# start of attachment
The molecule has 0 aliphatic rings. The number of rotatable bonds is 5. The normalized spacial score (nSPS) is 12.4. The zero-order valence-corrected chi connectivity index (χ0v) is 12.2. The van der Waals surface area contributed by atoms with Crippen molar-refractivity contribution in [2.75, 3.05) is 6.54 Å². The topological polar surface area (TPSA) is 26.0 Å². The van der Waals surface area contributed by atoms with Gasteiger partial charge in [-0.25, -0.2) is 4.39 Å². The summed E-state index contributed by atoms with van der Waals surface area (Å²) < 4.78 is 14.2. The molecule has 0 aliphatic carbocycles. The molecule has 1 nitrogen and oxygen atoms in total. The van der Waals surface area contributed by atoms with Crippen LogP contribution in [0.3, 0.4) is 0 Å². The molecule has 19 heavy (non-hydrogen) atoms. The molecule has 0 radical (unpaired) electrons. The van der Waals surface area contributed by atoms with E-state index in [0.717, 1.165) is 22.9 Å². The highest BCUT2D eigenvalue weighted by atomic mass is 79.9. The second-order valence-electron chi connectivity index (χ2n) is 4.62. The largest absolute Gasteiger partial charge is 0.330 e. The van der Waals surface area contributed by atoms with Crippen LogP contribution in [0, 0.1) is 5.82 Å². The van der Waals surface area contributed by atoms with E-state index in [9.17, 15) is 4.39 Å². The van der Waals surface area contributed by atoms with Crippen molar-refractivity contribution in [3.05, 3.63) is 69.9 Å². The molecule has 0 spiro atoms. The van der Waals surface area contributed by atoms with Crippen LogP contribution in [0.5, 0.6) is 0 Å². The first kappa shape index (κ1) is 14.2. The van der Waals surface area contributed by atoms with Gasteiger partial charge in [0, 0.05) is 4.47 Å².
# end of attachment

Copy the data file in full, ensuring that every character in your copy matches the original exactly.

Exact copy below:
The molecule has 0 aliphatic rings. The number of rotatable bonds is 5. The normalized spacial score (nSPS) is 12.4. The zero-order valence-corrected chi connectivity index (χ0v) is 12.2. The van der Waals surface area contributed by atoms with Crippen molar-refractivity contribution in [2.75, 3.05) is 6.54 Å². The topological polar surface area (TPSA) is 26.0 Å². The van der Waals surface area contributed by atoms with Gasteiger partial charge in [-0.25, -0.2) is 4.39 Å². The summed E-state index contributed by atoms with van der Waals surface area (Å²) < 4.78 is 14.2. The molecule has 0 aliphatic carbocycles. The molecule has 1 nitrogen and oxygen atoms in total. The van der Waals surface area contributed by atoms with Crippen LogP contribution in [0.3, 0.4) is 0 Å². The molecule has 19 heavy (non-hydrogen) atoms. The molecule has 0 radical (unpaired) electrons. The van der Waals surface area contributed by atoms with E-state index in [0.717, 1.165) is 22.9 Å². The highest BCUT2D eigenvalue weighted by atomic mass is 79.9. The second-order valence-electron chi connectivity index (χ2n) is 4.62. The largest absolute Gasteiger partial charge is 0.330 e. The van der Waals surface area contributed by atoms with Crippen LogP contribution in [0, 0.1) is 5.82 Å². The van der Waals surface area contributed by atoms with E-state index in [9.17, 15) is 4.39 Å². The van der Waals surface area contributed by atoms with Crippen molar-refractivity contribution in [3.05, 3.63) is 69.9 Å². The molecule has 0 spiro atoms. The van der Waals surface area contributed by atoms with Crippen LogP contribution in [0.5, 0.6) is 0 Å². The first kappa shape index (κ1) is 14.2. The van der Waals surface area contributed by atoms with Gasteiger partial charge in [0, 0.05) is 4.47 Å².